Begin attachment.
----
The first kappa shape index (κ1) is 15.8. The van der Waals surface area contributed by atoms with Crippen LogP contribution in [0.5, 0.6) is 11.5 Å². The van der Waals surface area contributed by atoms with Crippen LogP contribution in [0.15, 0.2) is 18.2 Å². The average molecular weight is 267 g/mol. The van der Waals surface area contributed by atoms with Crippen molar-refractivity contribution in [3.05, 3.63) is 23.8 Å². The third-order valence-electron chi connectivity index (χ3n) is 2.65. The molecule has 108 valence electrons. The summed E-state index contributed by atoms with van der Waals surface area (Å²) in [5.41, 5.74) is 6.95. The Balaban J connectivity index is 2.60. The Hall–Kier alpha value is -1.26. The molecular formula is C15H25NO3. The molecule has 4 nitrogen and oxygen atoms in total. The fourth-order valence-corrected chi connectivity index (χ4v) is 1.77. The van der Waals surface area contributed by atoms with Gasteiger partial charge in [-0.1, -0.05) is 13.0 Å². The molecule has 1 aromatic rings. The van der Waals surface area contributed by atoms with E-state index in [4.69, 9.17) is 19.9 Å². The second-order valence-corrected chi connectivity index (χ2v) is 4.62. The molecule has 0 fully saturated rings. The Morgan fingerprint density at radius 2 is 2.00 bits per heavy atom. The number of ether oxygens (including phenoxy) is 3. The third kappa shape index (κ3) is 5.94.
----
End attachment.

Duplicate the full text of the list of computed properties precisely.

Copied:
The first kappa shape index (κ1) is 15.8. The van der Waals surface area contributed by atoms with Crippen LogP contribution in [0.5, 0.6) is 11.5 Å². The van der Waals surface area contributed by atoms with Crippen LogP contribution in [0.15, 0.2) is 18.2 Å². The average molecular weight is 267 g/mol. The van der Waals surface area contributed by atoms with Crippen molar-refractivity contribution in [3.05, 3.63) is 23.8 Å². The third-order valence-electron chi connectivity index (χ3n) is 2.65. The molecule has 108 valence electrons. The summed E-state index contributed by atoms with van der Waals surface area (Å²) in [5.41, 5.74) is 6.95. The Balaban J connectivity index is 2.60. The Hall–Kier alpha value is -1.26. The molecular formula is C15H25NO3. The molecule has 4 nitrogen and oxygen atoms in total. The fourth-order valence-corrected chi connectivity index (χ4v) is 1.77. The van der Waals surface area contributed by atoms with Gasteiger partial charge in [-0.1, -0.05) is 13.0 Å². The molecule has 1 aromatic rings. The van der Waals surface area contributed by atoms with E-state index in [4.69, 9.17) is 19.9 Å². The second-order valence-corrected chi connectivity index (χ2v) is 4.62. The molecule has 0 fully saturated rings. The Morgan fingerprint density at radius 2 is 2.00 bits per heavy atom. The number of ether oxygens (including phenoxy) is 3. The third kappa shape index (κ3) is 5.94.